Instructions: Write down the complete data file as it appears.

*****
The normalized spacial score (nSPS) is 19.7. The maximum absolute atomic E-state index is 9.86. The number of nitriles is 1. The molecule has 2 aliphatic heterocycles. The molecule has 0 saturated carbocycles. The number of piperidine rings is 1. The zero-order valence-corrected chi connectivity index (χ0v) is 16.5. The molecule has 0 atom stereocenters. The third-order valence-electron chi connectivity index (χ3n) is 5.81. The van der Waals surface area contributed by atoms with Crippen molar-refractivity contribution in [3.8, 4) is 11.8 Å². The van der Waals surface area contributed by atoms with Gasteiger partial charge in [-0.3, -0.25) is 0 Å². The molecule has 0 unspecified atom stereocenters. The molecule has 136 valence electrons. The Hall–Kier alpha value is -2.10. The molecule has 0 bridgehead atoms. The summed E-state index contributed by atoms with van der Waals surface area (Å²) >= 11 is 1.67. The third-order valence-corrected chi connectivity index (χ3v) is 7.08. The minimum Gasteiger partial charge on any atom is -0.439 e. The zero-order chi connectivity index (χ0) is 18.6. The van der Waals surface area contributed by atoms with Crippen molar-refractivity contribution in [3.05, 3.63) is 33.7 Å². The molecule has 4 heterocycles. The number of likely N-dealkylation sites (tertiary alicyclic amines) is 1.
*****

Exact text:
The normalized spacial score (nSPS) is 19.7. The maximum absolute atomic E-state index is 9.86. The number of nitriles is 1. The molecule has 2 aliphatic heterocycles. The molecule has 0 saturated carbocycles. The number of piperidine rings is 1. The zero-order valence-corrected chi connectivity index (χ0v) is 16.5. The molecule has 0 atom stereocenters. The third-order valence-electron chi connectivity index (χ3n) is 5.81. The van der Waals surface area contributed by atoms with Crippen molar-refractivity contribution in [3.8, 4) is 11.8 Å². The van der Waals surface area contributed by atoms with Gasteiger partial charge in [-0.3, -0.25) is 0 Å². The molecule has 0 unspecified atom stereocenters. The molecule has 136 valence electrons. The Hall–Kier alpha value is -2.10. The molecule has 0 bridgehead atoms. The summed E-state index contributed by atoms with van der Waals surface area (Å²) >= 11 is 1.67. The third-order valence-corrected chi connectivity index (χ3v) is 7.08. The minimum Gasteiger partial charge on any atom is -0.439 e. The zero-order chi connectivity index (χ0) is 18.6. The van der Waals surface area contributed by atoms with Crippen molar-refractivity contribution in [3.05, 3.63) is 33.7 Å². The molecule has 4 heterocycles. The number of likely N-dealkylation sites (tertiary alicyclic amines) is 1.